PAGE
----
Tax changes in COVID-19 Economic Response Package now enacted

Last updated: 12.30pm on Thursday 26 March 2020

The impact of costs incurred addressing COVID-19 risks, and the downturn in business for many sectors of the economy, has seen Parliament enact several business cashflow and tax measures. On 25 March 2020 the COVID-19 Response (Taxation and Social Assistance Urgent Measures) Bill was enacted. The measures include:

Reintroduction of depreciation on non-residential buildings:  This will allow owners of buildings that are not residential buildings (i.e. such as commercial and industrial buildings, including hotels and motels) claim tax depreciation deductions to immediately reduce their provisional tax payments for the 2020-21 income year. This is a permanent change.

Immediate deductions for more low value assets:  Taxpayers will be able to immediately deduct the full cost of more low-value assets in the year of purchase. The threshold has been increased from assets that cost less than $500 to assets that cost up to $5,000. This will be a temporary increase for assets purchased in the 12 months from 17 March 2020. The threshold will be permanently increased from the $500 threshold to $1,000 for assets purchased from 17 March 2021.

Fewer small businesses having to pay provisional tax:  The threshold for having to pay provisional tax will increase from $2,500 to $5,000 from the 2020-21 income year. This will allow more small taxpayers to delay paying their taxes and is a permanent change.

Writing off interest on late payment of tax:  Inland Revenue has been given the power to waive interest on late tax payments for taxpayers who have had their ability to pay their tax on time significantly adversely affected by the COVID-19 outbreak. The relief will apply to interest on all tax payments (including provisional, PAYE, and GST) accrued after 14 February 2020 and will apply for an initial two year period from the date of enactment.

Accelerating refundability of research and development tax credits:  The new R&D tax credit rules had only limited refundability rules for the 2019-20 income year.  The broader rules that were to have applied from the 2020-21 income year have been brought forward to apply from the 2019-20 income year to allow businesses to fully utilise R&D tax credits as soon as possible.

Broad information sharing powers:  Inland Revenue will be allowed to share information about a person or entity with government departments and public authorities for the purpose of enabling the agency to provide or fulfil any duty or obligation in relation to the person or entity in connection with COVID-19-related assistance.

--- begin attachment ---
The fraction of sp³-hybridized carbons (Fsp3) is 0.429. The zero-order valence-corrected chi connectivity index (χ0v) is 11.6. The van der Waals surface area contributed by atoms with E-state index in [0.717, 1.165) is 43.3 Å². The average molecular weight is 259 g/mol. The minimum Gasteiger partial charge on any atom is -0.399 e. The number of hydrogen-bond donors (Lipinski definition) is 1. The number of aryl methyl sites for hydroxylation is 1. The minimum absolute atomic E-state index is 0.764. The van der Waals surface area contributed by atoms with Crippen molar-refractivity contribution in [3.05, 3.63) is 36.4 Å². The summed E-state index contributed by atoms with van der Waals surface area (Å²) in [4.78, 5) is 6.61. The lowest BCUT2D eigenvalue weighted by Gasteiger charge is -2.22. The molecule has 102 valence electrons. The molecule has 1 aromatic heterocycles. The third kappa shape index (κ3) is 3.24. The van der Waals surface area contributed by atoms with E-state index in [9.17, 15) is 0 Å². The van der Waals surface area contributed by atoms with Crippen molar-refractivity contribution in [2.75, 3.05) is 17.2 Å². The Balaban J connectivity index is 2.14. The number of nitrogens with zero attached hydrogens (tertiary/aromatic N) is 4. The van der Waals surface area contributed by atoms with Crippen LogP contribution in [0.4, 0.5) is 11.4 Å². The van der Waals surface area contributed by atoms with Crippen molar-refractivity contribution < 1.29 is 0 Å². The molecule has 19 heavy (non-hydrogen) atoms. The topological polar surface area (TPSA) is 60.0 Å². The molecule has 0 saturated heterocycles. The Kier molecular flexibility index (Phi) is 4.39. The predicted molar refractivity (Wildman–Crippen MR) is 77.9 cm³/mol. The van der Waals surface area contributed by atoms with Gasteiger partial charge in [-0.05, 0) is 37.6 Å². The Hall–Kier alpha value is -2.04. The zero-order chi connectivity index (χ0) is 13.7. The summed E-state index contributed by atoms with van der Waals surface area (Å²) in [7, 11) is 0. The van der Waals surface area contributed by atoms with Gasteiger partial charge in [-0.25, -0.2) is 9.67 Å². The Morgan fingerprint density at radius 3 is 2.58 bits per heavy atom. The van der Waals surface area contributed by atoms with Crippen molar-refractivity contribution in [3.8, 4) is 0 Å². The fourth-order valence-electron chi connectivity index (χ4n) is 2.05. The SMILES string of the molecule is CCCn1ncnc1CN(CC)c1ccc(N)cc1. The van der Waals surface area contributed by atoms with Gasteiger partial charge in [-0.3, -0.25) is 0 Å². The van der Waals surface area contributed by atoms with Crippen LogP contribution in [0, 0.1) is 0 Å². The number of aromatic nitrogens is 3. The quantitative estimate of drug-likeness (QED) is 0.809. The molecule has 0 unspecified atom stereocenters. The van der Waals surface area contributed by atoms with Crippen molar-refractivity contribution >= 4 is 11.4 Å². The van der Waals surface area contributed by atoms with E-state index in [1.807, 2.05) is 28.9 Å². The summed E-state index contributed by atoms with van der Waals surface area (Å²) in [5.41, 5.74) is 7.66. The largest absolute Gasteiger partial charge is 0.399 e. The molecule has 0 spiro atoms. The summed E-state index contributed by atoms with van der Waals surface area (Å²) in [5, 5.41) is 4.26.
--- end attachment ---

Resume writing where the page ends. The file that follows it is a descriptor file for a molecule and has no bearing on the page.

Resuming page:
Social assistance measures:  The Bill also includes a number of measures targeted at individuals, including the removal of the work hours eligibility requirement from the in-work tax credit, and extending Working for Families tax credit entitlement for emergency benefit recipients to people on a temporary visa.

Our view

The information-sharing power will need to be carefully considered once the extent of its application becomes clear, as the power extends to enabling government agencies (including the New Zealand Police) to carry out audits, reviews and other enforcement functions.  That being said, the other cashflow and tax measures are welcome and should be factored into your business planning.  In addition, you should consider provisional tax liabilities generally, and seek other tax relief from Inland Revenue where necessary.

Only pay the tax you expect

As soon as the impact of COVID-19 on your business can be forecast, you should consider estimating or re-estimating your current provisional tax liability. Reducing the payment of provisional tax will help those adversely affected by the economic downturn to alleviate the reduction in cash-flows. For those who are experiencing an upswing in sales, such as supermarkets and the long-life food industry, it will be important to factor higher profits into their provisional tax liability.

In calculating provisional tax liabilities, extraordinary COVID-19 expenses should be considered. That will include the cost of enabling employees to work from home, and the appropriate treatment of any redundancy payments.

Seek tax relief if you need it

Those worst affected by a weakening economy may need to seek tax relief from Inland Revenue. Several support packages have been announced by Inland Revenue , including:

  • early refunds of provisional tax that has been overpaid;
  • instalment arrangements to manage the payment of outstanding tax;
  • extensions of time to file income tax returns; and
  • tailored tax codes for individuals with tax losses.

What next? Tax in a negative interest rate economy

A more fundamental response from the government will be necessary should we enter the uncharted territory of negative interest rates. With the Official Cash Rate down to 0.25 per cent, the prospect of negative interest rates may be a “worst case” scenario for the banking sector but is a monetary policy tool that could be used to stimulate the economy.

Such a fundamental move would have widespread ramifications, not the least determining whether the New Zealand tax system would respond appropriately. The rules governing tax deductions should respond to banks crediting interest to borrowers, just as they should to payments made to store money. The more complex issues will arise in applying withholding tax rules to amounts not necessarily in the nature of interest, and to intra-group transfer pricing arrangements applying arm’s length interest rates.

If we can assist you in any way to manage your tax planning, or deal with Inland Revenue, please contact one of our tax experts.

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